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Vandalism at the Fondation Cartier

August 13, 2009
Courtesy the Fondation Cartier, Stalingrad, Paris © Henry Chalfant

Courtesy the Fondation Cartier, Stalingrad, Paris © Henry Chalfant

The other day, I went to the Fondation Cartier (which is, as far as I can tell, from the same organism that makes these), and to my shock and surprise, I discovered the walls covered in spray paint, tags written on the wall and a cartoonish character grimacing out at me.

Ok, so I was actually expecting this. In fact, it was what I had come to see. The Fondation Cartier is currently holding “Né dans la rue” (“Born in the streets”), an exposition about graffiti. It including information about its history as well as work and interviews from some of today’s most interesting artists. For the occasion, Cartier had every surface of the place painted, right down to the snack stand in the back yard. Even the glass façade of the building was painted over in red and silver letters.

Courtesy the Fondation Cartier, Redbird in the Bronx, 1973 Photo by Jon Naar © Jon Naar, 2009.

Courtesy the Fondation Cartier, Redbird in the Bronx, 1973 Photo by Jon Naar © Jon Naar, 2009.

The reason this exposition is worth my letting you know about it is because graffiti challenges some definitions of art (and let’s face it; there are about as many definitions of art as there are people who exist). In many of the taped interviews, artists or “writers” expressed admiration at others who could paint a whole subway car before the cops came. One artist said that now he’s become well-known and no longer goes on midnight painting sprees, he misses one of the fundamental elements of tagging: It is illegal.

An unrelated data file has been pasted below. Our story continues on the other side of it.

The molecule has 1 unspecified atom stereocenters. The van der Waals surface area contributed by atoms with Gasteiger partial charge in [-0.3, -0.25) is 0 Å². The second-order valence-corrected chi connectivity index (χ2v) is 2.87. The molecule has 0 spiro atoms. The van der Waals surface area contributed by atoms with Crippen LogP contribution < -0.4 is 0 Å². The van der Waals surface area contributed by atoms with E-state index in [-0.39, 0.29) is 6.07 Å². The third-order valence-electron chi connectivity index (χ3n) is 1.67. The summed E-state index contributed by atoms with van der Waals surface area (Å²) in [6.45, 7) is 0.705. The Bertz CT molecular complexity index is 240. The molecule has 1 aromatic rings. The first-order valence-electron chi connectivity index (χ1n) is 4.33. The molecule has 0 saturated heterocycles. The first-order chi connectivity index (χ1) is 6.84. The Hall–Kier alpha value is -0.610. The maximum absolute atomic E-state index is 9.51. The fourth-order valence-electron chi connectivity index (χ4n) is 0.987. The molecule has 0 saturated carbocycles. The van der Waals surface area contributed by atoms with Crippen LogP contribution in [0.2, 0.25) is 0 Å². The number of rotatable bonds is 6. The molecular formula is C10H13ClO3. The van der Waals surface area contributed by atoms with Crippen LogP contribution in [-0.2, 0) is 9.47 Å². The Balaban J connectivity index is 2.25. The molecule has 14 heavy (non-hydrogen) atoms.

One document displayed at the Fondation named young taggers who had died at a young age, one because he’d been smashed by a subway train while tagging another stopped car; one was shot while in the process of a robbery. It’s clear that these artists were not the from the upper class. Their art is clandestine and even fame-seeking. It is a hard urban art that was developed by 14-year-olds looking for a way to make their voices heard. In fact, it’s an art that pushes so far past art’s safe boundaries that some people call it vandalism.

And sometimes, I admit that I’d have to agree. There were moments as I looked at the exposition when I wondered if I could consider a small tag as art. After all, if I owned the shop it had been written on, I might not be so thrilled by “Tiki 141” sitting smack dab in the center of my clean window. But the movement’s undeniable force has brought it up to Cartier’s polished establishment at Raspail, and there is no question that the exposition has breathed colorful, vibrant life into the building. Consider the envelope pushed, punctured and unsealed. Graffiti has invaded Paris.

Courtesy the Fondation Cartier, art by Seen, Hand of Doom,  New York, 1980.  Photo Henry Chalfant. Exhibition Born in the streets - Graffiti  Fondation Cartier pour l’art Contemporain, Paris,  july 7 –  november 29, 2009

Courtesy the Fondation Cartier, art by Seen, Hand of Doom, New York, 1980. Photo Henry Chalfant. Exhibition Born in the streets - Graffiti Fondation Cartier pour l’art Contemporain, Paris, july 7 – november 29, 2009

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